After reviewing over 2,700 contest submissions, the Outdoor Power Equipment Institute’s (OPEI) Research and Education Foundation and Scholastic announced the winners of TurfMutt’s national “The (Really) Great Outdoors” contest. Lauren Wu, a 6th grade student at Robert Healy School in Chicago, Ill., won the $2,500 grand prize for her essay and illustration about creating a community green space for her urban neighborhood. Designed to be inclusive so it serves everyone in the neighborhood, her outdoor space features an oak tree, a tree house stocked with books for reading, swings, zip lines, seating areas, flowers, shrubs and grass.
“People, plants, and animals live together in harmony here,” wrote Wu in her entry. Wu’s teacher, Nicole Hauser, and the school will each receive a $750 cash prize.
“This is the first year we’ve expanded our annual contest to middle schoolers, who came up with some beautiful and, more importantly, functional and purposeful designs for green spaces,” says Kris Kiser, President and CEO of OPEI.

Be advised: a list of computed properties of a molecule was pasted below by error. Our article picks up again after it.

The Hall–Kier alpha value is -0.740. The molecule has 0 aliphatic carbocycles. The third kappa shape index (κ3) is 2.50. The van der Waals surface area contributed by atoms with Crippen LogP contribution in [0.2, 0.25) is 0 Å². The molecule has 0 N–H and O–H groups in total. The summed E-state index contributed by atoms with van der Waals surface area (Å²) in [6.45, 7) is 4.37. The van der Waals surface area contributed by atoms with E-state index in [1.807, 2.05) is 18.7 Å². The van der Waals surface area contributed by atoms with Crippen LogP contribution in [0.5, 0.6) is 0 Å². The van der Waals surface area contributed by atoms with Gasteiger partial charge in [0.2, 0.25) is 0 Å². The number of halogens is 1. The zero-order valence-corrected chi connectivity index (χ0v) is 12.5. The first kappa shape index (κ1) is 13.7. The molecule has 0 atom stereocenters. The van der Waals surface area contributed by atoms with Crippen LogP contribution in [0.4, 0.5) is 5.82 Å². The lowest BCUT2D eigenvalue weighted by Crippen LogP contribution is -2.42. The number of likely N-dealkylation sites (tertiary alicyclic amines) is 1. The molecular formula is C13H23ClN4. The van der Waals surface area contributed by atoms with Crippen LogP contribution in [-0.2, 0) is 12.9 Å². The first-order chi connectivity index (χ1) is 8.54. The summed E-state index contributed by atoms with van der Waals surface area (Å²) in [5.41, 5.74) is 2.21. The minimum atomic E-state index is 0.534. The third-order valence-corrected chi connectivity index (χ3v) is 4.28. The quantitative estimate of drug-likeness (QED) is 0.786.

Hope Wheatley, an 8th grader at Franklin Township Middle School East in Indianapolis, Ind., won first place and a $2,000 cash prize for her entry. Wheatley created a comic strip that featured characters working together to design a community garden. Her teacher, Kelly Barnes, and the school will each receive a $500 cash prize.
The annual contest is part of the TurfMutt environmental stewardship and education program, which teaches students in grades K–8 to care for our living landscapes and appreciate their benefits. The program is marking its 10th anniversary in 2019.
Contest entrants in grades 6 to 8 were asked to design, by writing about and/or drawing, a nature space that works for their lifestyle and community no matter where they live—city, country, suburb, house, or apartment. The contest was sponsored by Scholastic, the global children’s publishing, education and media company.
The program’s educational materials, available at www.TurfMutt.com, are free and support Science, Technology, Engineering and Math (STEM) standards for grades K–8. The TurfMutt environmental education program, funded and managed by OPEI’s Research and Education Foundation, has reached 68 million students, teachers, and families since 2009.